The forces involved in Sunday’s Manhattan premiere had grown exponentially since National Sawdust; in addition to the 130-member MasterVoices Chorus and five dancers, Ted Sperling led the Orchestra of St. Luke’s whose roster according to the program numbered 34 but there must have been at least one more as I also heard an unnamed harpsichordist.

The enormous chorus sometimes made a mighty noise but mostly they turned Gluck’s ravishing choruses into muddy blurs while Sperling’s heavy, plodding conducting brought to mind the ponderous performances of Gluck I’d thought we’d left decades ago.

It brought to mind my first Orfeo almost exactly thirty years ago at Carnegie Hall performed by the Oratorio Society of New York. Its huge orchestra and chorus made Gluck sound more of the 19th century than the 18th but at least that evening brought one enormous compensation: Janet Baker’s final performance in the US and last opera anywhere.

Luckily two glowing sopranos helped elevate the evening. Strutting about in a red jumpsuit, Lauren Snouffer’s sprightly Amore piped deliciously, ornamenting “Gli sguardi trattieni with sly aplomb while Kiera Duffy’s wrenching intensity imbued Euridice with a starling immediacy.

Never in my experience has a Euridice so vividly conveyed her despair at Orfeo’s apparent abandonment. Zack Winokur’s spare production (with everyone barefoot of course) which most often placed the chorus in three tiers of boxes behind the stage was at its best when Costanzo interacted with his arresting partners.

Winokur also provided the choreography of which there was little as the celebrated “Dance of the Furies” and “Dance of the Blessed Spirits” were not included. However there was an exquisite interlude as Costanzo entered Elysium and four male dancers repeatedly lifted and carried Orfeo about which beautifully conveyed his awe at his enchanted surroundings.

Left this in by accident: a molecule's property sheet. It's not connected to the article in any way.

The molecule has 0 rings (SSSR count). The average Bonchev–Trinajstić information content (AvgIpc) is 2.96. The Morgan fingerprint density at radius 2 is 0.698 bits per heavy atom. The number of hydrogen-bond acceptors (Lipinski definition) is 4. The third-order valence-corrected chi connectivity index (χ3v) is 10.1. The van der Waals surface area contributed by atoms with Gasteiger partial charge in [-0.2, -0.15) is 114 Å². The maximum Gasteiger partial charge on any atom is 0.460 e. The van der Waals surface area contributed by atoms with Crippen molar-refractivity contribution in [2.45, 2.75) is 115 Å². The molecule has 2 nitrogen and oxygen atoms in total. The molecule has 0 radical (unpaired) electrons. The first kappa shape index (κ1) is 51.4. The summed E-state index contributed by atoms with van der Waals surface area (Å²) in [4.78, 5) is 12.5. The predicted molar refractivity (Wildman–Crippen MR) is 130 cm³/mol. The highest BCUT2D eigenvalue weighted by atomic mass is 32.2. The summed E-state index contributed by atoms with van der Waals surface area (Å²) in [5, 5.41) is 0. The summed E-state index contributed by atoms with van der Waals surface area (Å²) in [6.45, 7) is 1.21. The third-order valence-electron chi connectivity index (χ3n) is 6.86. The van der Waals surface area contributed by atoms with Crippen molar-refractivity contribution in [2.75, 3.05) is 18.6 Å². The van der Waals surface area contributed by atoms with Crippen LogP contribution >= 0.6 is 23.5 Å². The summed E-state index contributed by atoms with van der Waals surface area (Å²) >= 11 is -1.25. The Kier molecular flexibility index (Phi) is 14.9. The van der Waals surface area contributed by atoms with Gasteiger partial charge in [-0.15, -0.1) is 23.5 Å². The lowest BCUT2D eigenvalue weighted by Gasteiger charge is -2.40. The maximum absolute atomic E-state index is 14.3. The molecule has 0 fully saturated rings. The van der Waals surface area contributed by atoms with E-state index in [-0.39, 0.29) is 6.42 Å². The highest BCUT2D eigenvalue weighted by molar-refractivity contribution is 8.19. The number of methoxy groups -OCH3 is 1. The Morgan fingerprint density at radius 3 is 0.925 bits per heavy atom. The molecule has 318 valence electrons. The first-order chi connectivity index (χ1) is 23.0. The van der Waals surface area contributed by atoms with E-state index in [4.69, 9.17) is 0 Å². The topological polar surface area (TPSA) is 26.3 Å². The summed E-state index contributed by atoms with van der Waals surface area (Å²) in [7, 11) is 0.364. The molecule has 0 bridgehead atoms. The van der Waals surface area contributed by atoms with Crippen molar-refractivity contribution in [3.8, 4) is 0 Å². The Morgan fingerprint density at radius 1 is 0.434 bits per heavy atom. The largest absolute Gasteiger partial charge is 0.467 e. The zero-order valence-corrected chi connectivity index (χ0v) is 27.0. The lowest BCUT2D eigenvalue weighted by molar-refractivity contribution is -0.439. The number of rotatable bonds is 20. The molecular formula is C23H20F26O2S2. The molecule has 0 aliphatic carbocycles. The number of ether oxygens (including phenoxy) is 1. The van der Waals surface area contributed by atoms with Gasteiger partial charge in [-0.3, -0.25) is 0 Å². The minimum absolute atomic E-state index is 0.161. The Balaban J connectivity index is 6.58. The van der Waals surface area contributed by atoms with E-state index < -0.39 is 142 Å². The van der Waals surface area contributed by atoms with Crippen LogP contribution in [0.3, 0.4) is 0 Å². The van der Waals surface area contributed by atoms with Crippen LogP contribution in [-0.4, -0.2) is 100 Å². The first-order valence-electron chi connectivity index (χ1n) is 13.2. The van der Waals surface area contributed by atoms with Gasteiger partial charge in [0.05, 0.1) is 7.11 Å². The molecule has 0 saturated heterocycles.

Marcus Doshi’s chiaroscuro lighting often strikingly evoked the horrors of Hades and Orfeo’s anguish at his sentence of being forbidden to look at his newly reclaimed wife. But the effectiveness of the stage darkness was undercut by the constant bright spotlight on Sperling so one’s attention was drawn as often to his shiny bald spot as to Duffy and Costanzo in duress.

Though Gluck’s Orfeo has a dizzying array of versions both in Italian and French, it has for decades been mostly identified with mezzo sopranos but this season in particular men—both countertenors and tenors—have staked their claims. This month besides Costanzo’s performances (one more remains, tonight at 7:00) two other celebrated countertenors stake their claim.

Philippe Jaroussky, whose recording of Orfeo is soon to be released on Erato, opens in Robert Carsen’s new production at the Théâtre des Champs-Elysées on the 22nd.Jarroussky has also recently released La Storia di Orfeo, a CD devoted to earlier operatic settings of Orpheus including Monteverdi’s and Luigi Rossi’s.

And later this week Iestyn Davies sings Orfeo (for the first time?)in concert in London with La Nuova Musica.

Earlier John Neumeier’s new production of the tenor Orphée opened the season in Chicago with Dmitry Korchak (I believe this has been filmed for PBS but I thought Korchak terrible on the radio broadcast) and then traveled to LA with Maxim Mironov.

La Scala recently revived Covent Garden’s version for Juan Diego Florez. And I’ve heard whispers however that a mezzo may soon reclaim Orfeo—and in New York City no less!

Photo by Erin Baiano.